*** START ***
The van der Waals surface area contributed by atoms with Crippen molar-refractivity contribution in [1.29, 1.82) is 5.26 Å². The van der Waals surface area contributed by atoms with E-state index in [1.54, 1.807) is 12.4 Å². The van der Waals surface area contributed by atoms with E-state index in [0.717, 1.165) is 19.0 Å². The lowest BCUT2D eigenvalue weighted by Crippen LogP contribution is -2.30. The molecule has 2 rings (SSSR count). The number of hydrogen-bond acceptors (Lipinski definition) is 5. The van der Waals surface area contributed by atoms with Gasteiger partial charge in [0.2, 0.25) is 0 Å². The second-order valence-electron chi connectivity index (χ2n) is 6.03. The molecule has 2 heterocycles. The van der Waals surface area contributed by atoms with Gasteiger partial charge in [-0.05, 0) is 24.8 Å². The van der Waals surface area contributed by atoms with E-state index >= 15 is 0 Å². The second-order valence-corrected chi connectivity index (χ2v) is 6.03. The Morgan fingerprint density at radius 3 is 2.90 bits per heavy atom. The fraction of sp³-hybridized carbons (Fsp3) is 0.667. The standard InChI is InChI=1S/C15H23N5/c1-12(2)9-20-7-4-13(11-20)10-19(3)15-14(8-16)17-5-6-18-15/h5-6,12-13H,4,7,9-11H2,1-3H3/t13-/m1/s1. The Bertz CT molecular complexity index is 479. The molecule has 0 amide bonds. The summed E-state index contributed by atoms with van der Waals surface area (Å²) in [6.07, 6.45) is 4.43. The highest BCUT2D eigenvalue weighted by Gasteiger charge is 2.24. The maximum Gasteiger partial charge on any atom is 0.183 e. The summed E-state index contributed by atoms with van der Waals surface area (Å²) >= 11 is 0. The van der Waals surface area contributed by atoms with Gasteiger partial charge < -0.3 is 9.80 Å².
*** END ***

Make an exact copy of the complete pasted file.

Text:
The van der Waals surface area contributed by atoms with Crippen molar-refractivity contribution in [1.29, 1.82) is 5.26 Å². The van der Waals surface area contributed by atoms with E-state index in [1.54, 1.807) is 12.4 Å². The van der Waals surface area contributed by atoms with E-state index in [0.717, 1.165) is 19.0 Å². The lowest BCUT2D eigenvalue weighted by Crippen LogP contribution is -2.30. The molecule has 2 rings (SSSR count). The number of hydrogen-bond acceptors (Lipinski definition) is 5. The van der Waals surface area contributed by atoms with Gasteiger partial charge in [0.2, 0.25) is 0 Å². The second-order valence-electron chi connectivity index (χ2n) is 6.03. The molecule has 2 heterocycles. The van der Waals surface area contributed by atoms with Gasteiger partial charge in [-0.05, 0) is 24.8 Å². The van der Waals surface area contributed by atoms with E-state index >= 15 is 0 Å². The second-order valence-corrected chi connectivity index (χ2v) is 6.03. The Morgan fingerprint density at radius 3 is 2.90 bits per heavy atom. The fraction of sp³-hybridized carbons (Fsp3) is 0.667. The standard InChI is InChI=1S/C15H23N5/c1-12(2)9-20-7-4-13(11-20)10-19(3)15-14(8-16)17-5-6-18-15/h5-6,12-13H,4,7,9-11H2,1-3H3/t13-/m1/s1. The Bertz CT molecular complexity index is 479. The molecule has 0 amide bonds. The summed E-state index contributed by atoms with van der Waals surface area (Å²) in [6.07, 6.45) is 4.43. The highest BCUT2D eigenvalue weighted by Gasteiger charge is 2.24. The maximum Gasteiger partial charge on any atom is 0.183 e. The summed E-state index contributed by atoms with van der Waals surface area (Å²) >= 11 is 0. The van der Waals surface area contributed by atoms with Gasteiger partial charge < -0.3 is 9.80 Å².